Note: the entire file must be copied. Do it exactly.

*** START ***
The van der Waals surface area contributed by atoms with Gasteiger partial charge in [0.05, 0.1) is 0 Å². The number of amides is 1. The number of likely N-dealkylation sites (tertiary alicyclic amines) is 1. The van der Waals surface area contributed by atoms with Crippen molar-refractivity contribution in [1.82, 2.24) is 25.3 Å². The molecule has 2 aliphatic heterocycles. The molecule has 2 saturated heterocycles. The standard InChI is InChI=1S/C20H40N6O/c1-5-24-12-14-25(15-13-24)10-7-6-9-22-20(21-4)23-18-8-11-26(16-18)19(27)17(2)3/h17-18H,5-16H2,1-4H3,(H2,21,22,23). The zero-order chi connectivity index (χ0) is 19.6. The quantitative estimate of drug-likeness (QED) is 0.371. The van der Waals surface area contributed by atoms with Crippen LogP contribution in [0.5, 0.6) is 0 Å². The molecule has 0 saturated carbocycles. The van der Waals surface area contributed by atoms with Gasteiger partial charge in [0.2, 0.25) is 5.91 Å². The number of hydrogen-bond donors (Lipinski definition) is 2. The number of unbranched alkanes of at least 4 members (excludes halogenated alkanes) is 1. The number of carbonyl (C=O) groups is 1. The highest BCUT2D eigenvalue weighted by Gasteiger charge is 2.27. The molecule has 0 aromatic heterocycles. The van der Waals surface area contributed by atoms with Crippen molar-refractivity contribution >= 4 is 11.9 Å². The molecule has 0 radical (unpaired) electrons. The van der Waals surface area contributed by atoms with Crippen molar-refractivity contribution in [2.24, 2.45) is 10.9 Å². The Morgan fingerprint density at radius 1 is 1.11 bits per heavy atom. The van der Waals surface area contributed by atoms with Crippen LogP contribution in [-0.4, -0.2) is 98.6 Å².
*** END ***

The van der Waals surface area contributed by atoms with Gasteiger partial charge in [0.05, 0.1) is 0 Å². The number of amides is 1. The number of likely N-dealkylation sites (tertiary alicyclic amines) is 1. The van der Waals surface area contributed by atoms with Crippen molar-refractivity contribution in [1.82, 2.24) is 25.3 Å². The molecule has 2 aliphatic heterocycles. The molecule has 2 saturated heterocycles. The standard InChI is InChI=1S/C20H40N6O/c1-5-24-12-14-25(15-13-24)10-7-6-9-22-20(21-4)23-18-8-11-26(16-18)19(27)17(2)3/h17-18H,5-16H2,1-4H3,(H2,21,22,23). The zero-order chi connectivity index (χ0) is 19.6. The quantitative estimate of drug-likeness (QED) is 0.371. The van der Waals surface area contributed by atoms with Crippen LogP contribution in [0.5, 0.6) is 0 Å². The molecule has 0 saturated carbocycles. The van der Waals surface area contributed by atoms with Gasteiger partial charge in [0.2, 0.25) is 5.91 Å². The number of hydrogen-bond donors (Lipinski definition) is 2. The number of unbranched alkanes of at least 4 members (excludes halogenated alkanes) is 1. The number of carbonyl (C=O) groups is 1. The highest BCUT2D eigenvalue weighted by Gasteiger charge is 2.27. The molecule has 0 aromatic heterocycles. The van der Waals surface area contributed by atoms with Crippen molar-refractivity contribution >= 4 is 11.9 Å². The molecule has 0 radical (unpaired) electrons. The van der Waals surface area contributed by atoms with Crippen molar-refractivity contribution in [2.24, 2.45) is 10.9 Å². The Morgan fingerprint density at radius 1 is 1.11 bits per heavy atom. The van der Waals surface area contributed by atoms with Crippen LogP contribution in [-0.4, -0.2) is 98.6 Å².